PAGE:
Royal Naval Biography/Chambers, William


WILLIAM CHAMBERS, Esq
[Superannuated Rear-Admiral.]

This officer is the fifth son of the late Thomas Chambers, Esq., of Studley, in Warwickshire; at which place, and at Tanworth, in the same county, his family have resided, on their own estates, ever since the reign of Edward III. He entered the naval service in 1758, as a Midshipman, on board the Shrewsbury of 74 guns, under the auspices of Captain, (afterwards Admiral) Sir Hugh Palliser, with whom he served at the reduction of Quebec in 1759, and until the conclusion of the war in 1763[1].

During the ensuing peace, we find Mr. Chambers serving in the Preston of 50 guns, commanded by Captain Alan Gardner, and bearing the flag of Rear-Admiral Parry, commander-in-chief on the Jamaica station. He subsequently joined Commodore Gambier in the Salisbury; and by that officer was made a Lieutenant into the Mermaid frigate, on the coast of North America, in 1771; but some time after re-joined his patron, and returned with him to England.

At the commencement of the American war, Mr. Chambers was appointed second Lieutenant of the Active frigate, one of the squadron under Sir Peter Parker, destined to act against Charlestown, in South Carolina; which ship had the honor of leading her consorts to the attack made on Sullivan’s Island, June 28, 1776[2]. The Active, on that occasion, had her first Lieutenant (Pike) killed, and 8 men wounded.

From the Active, our officer removed as first Lieutenant, into the Montreal frigate, Captain Douglas; and in June 1778, he was nominated to the command of the flotilla on Lake Champlain, where he continued till the peace in 1783, when he was sent home with despatches from Sir Frederick Haldimand, the military commander-in-chief; through whose recommendations he was immediately promoted to the rank of Commander; and a statement of his meritorious conduct on many trying occasions being subsequently laid before the King, he was rewarded with a commission as Post-Captain, dated Aug. 15th in the same year. His superannuation as a Rear-Admiral took place Nov. 21, 1805.

Residence.– Rigby, Warwickshire.



  1. The naval and military forces employed in the reduction of Quebec, under the orders of Vice-Admiral Saunders, and Major-General Wolfe, arrived off the island of Orleans, in the river St. Lawrence, June 26, 1759, and on the following day the troops were landed. On the 28th, an attempt was made by the enemy to destroy the fleet, by sending down the river seven fire-rafts of an uncommon description; but owing to the vigilance of the British commander, and the excellent disposition of his ships, the design proved abortive, although the channel was crowded with vessels, and the rapidity of the stream favored the attempt. On the 28th July, the French made a similar effort, but of a more formidable nature. Nearly one hundred rafts of timber, charged with combustibles of every kind, and driven by the course of the stream, seemed to threaten inevitable destruction to the British fleet; but the good fortune of Vice-Admiral Saunders again prevailed, and the alarming preparations of the enemy were frustrated. In all the subsequent events of the memorable siege of Quebec, Vice-Admiral Saunders, and those under his command, appear to have borne a distinguished share; but it would be difficult now, if not invidious, to decide how far they contributed to the general success of the enterprise. The blaze of glory which deservedly crowns the memory of Wolfe, obscures the fame of his brethren in arms. It cannot, however, he doubted, but Vice-Admiral Saunders, by his able disposition of the ships, his zeal for the service, and his perfect knowledge of the art of war, materially contributed to the reduction of the place. On the 18th September, he had the honor of signing, with Brigadier-General Townshend, who had succeeded to the command of the army, the articles of capitulation granted to the French garrison, by which this memorable expedition was terminated with complete success, though with the loss of the immortal Wolfe, and many of his gallant associates. The town was taken possession of by a naval detachment, under Captain Palliser.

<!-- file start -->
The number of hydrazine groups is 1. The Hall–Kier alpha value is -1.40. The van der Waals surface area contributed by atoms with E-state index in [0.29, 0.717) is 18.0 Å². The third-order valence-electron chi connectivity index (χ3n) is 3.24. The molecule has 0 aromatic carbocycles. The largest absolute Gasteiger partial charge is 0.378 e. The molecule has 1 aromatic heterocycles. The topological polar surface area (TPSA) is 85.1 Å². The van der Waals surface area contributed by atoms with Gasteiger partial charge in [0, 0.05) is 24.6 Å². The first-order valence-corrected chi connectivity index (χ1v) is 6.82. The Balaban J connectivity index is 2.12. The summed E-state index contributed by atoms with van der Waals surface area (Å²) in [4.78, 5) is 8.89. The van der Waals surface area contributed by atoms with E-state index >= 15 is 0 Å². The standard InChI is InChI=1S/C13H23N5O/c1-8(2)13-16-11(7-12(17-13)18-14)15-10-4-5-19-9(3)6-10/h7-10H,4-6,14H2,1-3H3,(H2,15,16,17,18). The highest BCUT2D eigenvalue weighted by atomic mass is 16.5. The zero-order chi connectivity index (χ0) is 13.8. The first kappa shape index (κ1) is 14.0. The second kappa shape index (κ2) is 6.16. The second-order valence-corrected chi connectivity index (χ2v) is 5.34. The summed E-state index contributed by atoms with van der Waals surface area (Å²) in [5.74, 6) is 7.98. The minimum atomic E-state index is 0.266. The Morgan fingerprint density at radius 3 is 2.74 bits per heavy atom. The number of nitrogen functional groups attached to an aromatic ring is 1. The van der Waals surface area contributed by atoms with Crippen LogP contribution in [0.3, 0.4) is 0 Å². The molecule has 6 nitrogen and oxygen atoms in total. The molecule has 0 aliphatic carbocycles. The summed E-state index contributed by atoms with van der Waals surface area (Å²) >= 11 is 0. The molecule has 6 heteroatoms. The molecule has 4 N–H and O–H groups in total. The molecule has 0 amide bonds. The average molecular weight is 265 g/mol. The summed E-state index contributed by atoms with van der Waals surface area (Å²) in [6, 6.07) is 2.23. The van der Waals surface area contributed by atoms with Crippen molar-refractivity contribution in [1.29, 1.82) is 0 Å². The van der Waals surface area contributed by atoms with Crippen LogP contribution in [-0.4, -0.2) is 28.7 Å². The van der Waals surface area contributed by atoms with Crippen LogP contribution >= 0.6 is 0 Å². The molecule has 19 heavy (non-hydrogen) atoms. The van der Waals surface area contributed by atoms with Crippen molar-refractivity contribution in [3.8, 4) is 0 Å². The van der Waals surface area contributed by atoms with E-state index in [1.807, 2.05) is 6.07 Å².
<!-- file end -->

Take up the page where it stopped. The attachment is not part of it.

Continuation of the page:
2. See Vol. I, p. 95, where the following correction and additions should be made: line 2, for 1777, read 1775; line 9, after May, insert 1776; line 24, after Experiment, insert Active.